Isn’t that more human scale a part of what you get for your tuition dollars at a private school? Why deny it to public school students?

The concentration of policymaking power in the hands of federal officials (and to a lesser extent state officials) seems to reflect nothing but a prevailing sense that ordinary people cannot be trusted to make good decisions and need to be told what to do, for their own good. This attitude infects the entire educational system – from the way the federal government treats the states, to the way the states treat the local school boards, administrators, and teachers, and most of all to the way everyone treats the kids. It equates power with superior judgment. Why give people autonomy when you know better than they do?


Chris said...

As I was writing this post, a reader emailed me about another post comparing the European financial crisis to aspects of our educational system, and to a post reflecting on the false choice between national standards and chaos. Both are worth reading!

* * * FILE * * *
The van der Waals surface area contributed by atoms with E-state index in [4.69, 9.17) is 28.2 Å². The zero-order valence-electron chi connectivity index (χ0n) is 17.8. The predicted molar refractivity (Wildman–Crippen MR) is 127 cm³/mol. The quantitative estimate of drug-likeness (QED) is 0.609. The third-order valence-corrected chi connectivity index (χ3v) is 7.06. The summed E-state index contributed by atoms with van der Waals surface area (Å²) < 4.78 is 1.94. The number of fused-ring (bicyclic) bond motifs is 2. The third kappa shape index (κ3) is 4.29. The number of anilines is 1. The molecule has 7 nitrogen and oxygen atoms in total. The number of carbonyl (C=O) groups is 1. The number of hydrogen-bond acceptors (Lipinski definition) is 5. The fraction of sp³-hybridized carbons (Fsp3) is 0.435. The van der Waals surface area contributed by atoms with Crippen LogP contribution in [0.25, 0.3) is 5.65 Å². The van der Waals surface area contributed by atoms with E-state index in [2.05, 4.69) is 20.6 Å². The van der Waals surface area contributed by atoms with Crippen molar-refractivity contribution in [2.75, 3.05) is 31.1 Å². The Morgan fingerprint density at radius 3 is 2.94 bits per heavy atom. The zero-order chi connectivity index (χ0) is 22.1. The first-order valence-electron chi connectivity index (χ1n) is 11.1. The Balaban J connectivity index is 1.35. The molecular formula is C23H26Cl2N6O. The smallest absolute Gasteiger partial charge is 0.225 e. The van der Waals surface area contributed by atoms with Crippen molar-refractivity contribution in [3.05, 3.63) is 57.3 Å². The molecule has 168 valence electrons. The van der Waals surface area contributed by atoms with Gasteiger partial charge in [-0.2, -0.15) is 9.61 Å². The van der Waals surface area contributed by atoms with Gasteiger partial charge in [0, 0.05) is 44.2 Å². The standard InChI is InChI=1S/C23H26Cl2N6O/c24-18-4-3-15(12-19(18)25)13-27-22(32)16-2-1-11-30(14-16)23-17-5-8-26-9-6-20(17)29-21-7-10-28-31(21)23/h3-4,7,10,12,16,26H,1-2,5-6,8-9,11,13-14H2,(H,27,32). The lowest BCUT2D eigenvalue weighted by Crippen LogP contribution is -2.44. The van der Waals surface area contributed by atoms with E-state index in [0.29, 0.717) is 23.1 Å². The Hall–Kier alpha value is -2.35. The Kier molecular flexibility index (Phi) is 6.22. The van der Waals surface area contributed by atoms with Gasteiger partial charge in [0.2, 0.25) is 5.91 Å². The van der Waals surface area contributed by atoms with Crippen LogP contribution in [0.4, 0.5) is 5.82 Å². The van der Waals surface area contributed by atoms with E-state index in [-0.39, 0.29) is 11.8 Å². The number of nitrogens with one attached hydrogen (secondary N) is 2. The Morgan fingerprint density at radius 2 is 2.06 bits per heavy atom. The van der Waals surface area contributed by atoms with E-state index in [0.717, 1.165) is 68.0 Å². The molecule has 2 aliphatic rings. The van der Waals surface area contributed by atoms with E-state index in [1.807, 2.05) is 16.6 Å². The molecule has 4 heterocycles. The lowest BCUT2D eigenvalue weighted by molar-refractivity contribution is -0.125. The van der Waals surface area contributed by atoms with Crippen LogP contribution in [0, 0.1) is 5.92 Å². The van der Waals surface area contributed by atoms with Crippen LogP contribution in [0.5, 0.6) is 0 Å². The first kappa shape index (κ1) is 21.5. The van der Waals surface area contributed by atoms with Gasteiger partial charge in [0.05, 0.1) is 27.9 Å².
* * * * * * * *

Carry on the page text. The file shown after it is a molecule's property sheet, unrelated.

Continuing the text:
Doris said...

I followed the links to the blog by Jay Greene and then, out of curiosity, read his c.v. I had no idea there was such a thing as a "Department of Education Reform" (Greene holds an endowed chair in this department--at the U of Arkansas). From there I landed on Amazon reading reader reviews of a book Greene wrote called "Education Myths." Here below is a sample of one of the many negative reviews. Having not read the book, I have no idea how accurate this review is, but it seemed worth putting up here given other views you have expressed on this blog, Chris: